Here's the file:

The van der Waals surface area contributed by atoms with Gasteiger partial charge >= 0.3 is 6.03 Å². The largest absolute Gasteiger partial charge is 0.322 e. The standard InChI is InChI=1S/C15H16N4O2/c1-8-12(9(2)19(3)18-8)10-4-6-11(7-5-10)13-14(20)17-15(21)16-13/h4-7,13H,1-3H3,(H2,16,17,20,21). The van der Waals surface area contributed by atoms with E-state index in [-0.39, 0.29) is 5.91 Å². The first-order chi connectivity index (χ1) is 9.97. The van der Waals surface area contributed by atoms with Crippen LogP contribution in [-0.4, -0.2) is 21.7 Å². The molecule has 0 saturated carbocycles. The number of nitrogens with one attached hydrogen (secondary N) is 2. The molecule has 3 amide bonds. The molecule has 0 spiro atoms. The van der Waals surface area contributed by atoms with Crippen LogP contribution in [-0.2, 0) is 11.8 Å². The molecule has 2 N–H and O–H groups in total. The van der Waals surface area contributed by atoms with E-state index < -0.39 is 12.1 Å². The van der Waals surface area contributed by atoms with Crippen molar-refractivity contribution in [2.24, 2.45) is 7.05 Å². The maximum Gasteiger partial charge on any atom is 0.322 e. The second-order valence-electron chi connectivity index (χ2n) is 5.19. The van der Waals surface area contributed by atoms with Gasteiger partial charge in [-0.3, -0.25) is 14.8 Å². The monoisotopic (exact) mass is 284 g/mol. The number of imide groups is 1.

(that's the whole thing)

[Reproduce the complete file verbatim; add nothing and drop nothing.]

The van der Waals surface area contributed by atoms with Gasteiger partial charge >= 0.3 is 6.03 Å². The largest absolute Gasteiger partial charge is 0.322 e. The standard InChI is InChI=1S/C15H16N4O2/c1-8-12(9(2)19(3)18-8)10-4-6-11(7-5-10)13-14(20)17-15(21)16-13/h4-7,13H,1-3H3,(H2,16,17,20,21). The van der Waals surface area contributed by atoms with E-state index in [-0.39, 0.29) is 5.91 Å². The first-order chi connectivity index (χ1) is 9.97. The van der Waals surface area contributed by atoms with Crippen LogP contribution in [-0.4, -0.2) is 21.7 Å². The molecule has 0 saturated carbocycles. The number of nitrogens with one attached hydrogen (secondary N) is 2. The molecule has 3 amide bonds. The molecule has 0 spiro atoms. The van der Waals surface area contributed by atoms with Crippen LogP contribution in [-0.2, 0) is 11.8 Å². The molecule has 2 N–H and O–H groups in total. The van der Waals surface area contributed by atoms with E-state index < -0.39 is 12.1 Å². The van der Waals surface area contributed by atoms with Crippen molar-refractivity contribution in [2.24, 2.45) is 7.05 Å². The maximum Gasteiger partial charge on any atom is 0.322 e. The second-order valence-electron chi connectivity index (χ2n) is 5.19. The van der Waals surface area contributed by atoms with Gasteiger partial charge in [-0.3, -0.25) is 14.8 Å². The monoisotopic (exact) mass is 284 g/mol. The number of imide groups is 1.